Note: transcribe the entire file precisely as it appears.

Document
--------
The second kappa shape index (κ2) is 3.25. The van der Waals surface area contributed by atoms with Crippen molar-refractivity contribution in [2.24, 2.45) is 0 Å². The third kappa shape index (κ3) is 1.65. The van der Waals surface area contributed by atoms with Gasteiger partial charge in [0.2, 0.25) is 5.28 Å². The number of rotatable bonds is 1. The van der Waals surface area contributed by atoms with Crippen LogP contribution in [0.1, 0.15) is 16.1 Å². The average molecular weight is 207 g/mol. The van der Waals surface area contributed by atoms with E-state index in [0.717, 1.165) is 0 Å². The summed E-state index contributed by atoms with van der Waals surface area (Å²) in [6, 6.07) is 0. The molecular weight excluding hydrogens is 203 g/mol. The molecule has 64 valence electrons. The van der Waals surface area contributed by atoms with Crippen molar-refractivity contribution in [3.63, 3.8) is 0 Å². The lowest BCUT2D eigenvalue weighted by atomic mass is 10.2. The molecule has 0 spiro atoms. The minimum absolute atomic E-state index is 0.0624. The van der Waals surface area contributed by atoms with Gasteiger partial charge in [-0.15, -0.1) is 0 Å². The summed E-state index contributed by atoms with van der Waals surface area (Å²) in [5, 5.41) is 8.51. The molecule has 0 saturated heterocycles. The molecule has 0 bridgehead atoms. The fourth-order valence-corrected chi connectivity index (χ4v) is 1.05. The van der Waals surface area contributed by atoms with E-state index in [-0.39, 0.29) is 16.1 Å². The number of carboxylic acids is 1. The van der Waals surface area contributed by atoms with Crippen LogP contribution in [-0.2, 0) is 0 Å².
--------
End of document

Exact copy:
The second kappa shape index (κ2) is 3.25. The van der Waals surface area contributed by atoms with Crippen molar-refractivity contribution in [2.24, 2.45) is 0 Å². The third kappa shape index (κ3) is 1.65. The van der Waals surface area contributed by atoms with Gasteiger partial charge in [0.2, 0.25) is 5.28 Å². The number of rotatable bonds is 1. The van der Waals surface area contributed by atoms with Crippen LogP contribution in [0.1, 0.15) is 16.1 Å². The average molecular weight is 207 g/mol. The van der Waals surface area contributed by atoms with E-state index in [0.717, 1.165) is 0 Å². The summed E-state index contributed by atoms with van der Waals surface area (Å²) in [6, 6.07) is 0. The molecular weight excluding hydrogens is 203 g/mol. The molecule has 64 valence electrons. The van der Waals surface area contributed by atoms with Crippen molar-refractivity contribution in [3.63, 3.8) is 0 Å². The lowest BCUT2D eigenvalue weighted by atomic mass is 10.2. The molecule has 0 spiro atoms. The minimum absolute atomic E-state index is 0.0624. The van der Waals surface area contributed by atoms with Gasteiger partial charge in [-0.15, -0.1) is 0 Å². The summed E-state index contributed by atoms with van der Waals surface area (Å²) in [5, 5.41) is 8.51. The molecule has 0 saturated heterocycles. The molecule has 0 bridgehead atoms. The fourth-order valence-corrected chi connectivity index (χ4v) is 1.05. The van der Waals surface area contributed by atoms with E-state index in [-0.39, 0.29) is 16.1 Å². The number of carboxylic acids is 1. The van der Waals surface area contributed by atoms with Crippen LogP contribution in [-0.2, 0) is 0 Å².